A very inspiring video from Jean Luc Doumont on effective graphical displays reminded me how much it would be nice to have a simple tool able to produce them.
After many trial and error with different softwares or languages, I ended up using a script based on Python. This final choice is really thanks to a former colleague (a PhD student I helped supervising when he was at UCL) and friend Subir Bhaduri. He is now very active in India on various projects and we used the platform upwork to make it easy to work together.
The result is actually a comprehensive library that I hope will continuously evolve through the feedback I receive.
The library can be downloaded here. It is well documented but here are a few instructions to get you started. As said above, please send me your feedback.
To run the script, you need to install python on your machine. This can be done in various ways depending on your OS. Although, I advise you to use python3 for this script, it can also run on python2. Moreover, you will also need several libraries that you can install following these instructions.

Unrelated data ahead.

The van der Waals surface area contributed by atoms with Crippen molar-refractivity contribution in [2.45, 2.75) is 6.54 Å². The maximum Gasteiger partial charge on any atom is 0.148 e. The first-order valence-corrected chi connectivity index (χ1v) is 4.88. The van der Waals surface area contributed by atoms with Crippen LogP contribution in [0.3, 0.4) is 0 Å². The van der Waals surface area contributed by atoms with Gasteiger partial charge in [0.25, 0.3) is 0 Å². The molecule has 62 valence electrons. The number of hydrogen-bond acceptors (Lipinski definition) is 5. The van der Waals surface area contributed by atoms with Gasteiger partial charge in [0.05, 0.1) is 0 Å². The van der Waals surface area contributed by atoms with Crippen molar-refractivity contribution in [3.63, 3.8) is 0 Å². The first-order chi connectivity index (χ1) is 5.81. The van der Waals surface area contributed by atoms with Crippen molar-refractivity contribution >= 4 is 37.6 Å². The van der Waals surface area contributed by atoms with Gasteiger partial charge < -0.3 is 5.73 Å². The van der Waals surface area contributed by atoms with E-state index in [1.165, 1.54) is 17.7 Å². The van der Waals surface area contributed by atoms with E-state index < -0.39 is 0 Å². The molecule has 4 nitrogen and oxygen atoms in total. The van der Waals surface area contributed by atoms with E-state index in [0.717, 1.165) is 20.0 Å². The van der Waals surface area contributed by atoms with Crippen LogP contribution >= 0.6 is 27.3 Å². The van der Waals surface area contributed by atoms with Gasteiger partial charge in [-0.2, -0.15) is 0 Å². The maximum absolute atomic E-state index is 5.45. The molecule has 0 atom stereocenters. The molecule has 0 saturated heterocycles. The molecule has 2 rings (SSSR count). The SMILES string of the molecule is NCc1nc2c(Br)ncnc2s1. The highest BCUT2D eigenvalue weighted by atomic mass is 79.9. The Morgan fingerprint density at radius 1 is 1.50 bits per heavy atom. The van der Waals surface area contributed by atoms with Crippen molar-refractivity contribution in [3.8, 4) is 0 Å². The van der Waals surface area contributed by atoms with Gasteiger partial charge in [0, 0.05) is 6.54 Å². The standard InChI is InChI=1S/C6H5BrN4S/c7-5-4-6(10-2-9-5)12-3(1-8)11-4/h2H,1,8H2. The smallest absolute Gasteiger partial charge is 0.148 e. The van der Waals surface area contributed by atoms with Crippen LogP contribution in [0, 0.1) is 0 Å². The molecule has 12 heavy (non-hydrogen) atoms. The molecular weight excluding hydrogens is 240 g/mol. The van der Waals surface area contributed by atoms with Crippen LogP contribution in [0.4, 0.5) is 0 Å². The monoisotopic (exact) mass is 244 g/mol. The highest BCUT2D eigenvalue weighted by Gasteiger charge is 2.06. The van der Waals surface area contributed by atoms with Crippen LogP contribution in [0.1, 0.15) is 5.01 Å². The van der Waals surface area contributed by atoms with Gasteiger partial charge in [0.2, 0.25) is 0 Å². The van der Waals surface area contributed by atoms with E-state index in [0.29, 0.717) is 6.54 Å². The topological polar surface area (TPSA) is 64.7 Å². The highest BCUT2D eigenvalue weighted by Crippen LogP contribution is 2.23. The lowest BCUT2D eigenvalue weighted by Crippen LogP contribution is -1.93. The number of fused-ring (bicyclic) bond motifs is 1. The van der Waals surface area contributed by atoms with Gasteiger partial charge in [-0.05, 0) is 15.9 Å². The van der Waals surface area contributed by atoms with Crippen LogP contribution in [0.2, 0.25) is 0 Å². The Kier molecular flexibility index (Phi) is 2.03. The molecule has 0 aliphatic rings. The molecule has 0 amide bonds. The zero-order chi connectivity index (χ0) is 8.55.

Then open a terminal and type the following:
python YAP_V3.5.py params_V3.5.txt
This should work for the library as downloaded above. You might have different version of python installed on your machine. In this case, you can use pyenv to manage them (update thanks to Prof. Runacres).
YAP_V3.5.py is the script making the graph. In practice, there is no need to open or modify it but I would be happy to receive suggestions of improvements or new features.
params_V3.5.txt is where you need to indicate the parameters to generate the graphs. This is fully commented and you will indicate there what type of graph you need, where and in what form the data is provided, etc. In the provided example, it includes several graphs but you can make one for each graph you make.
The following examples are generated with the library as delivered.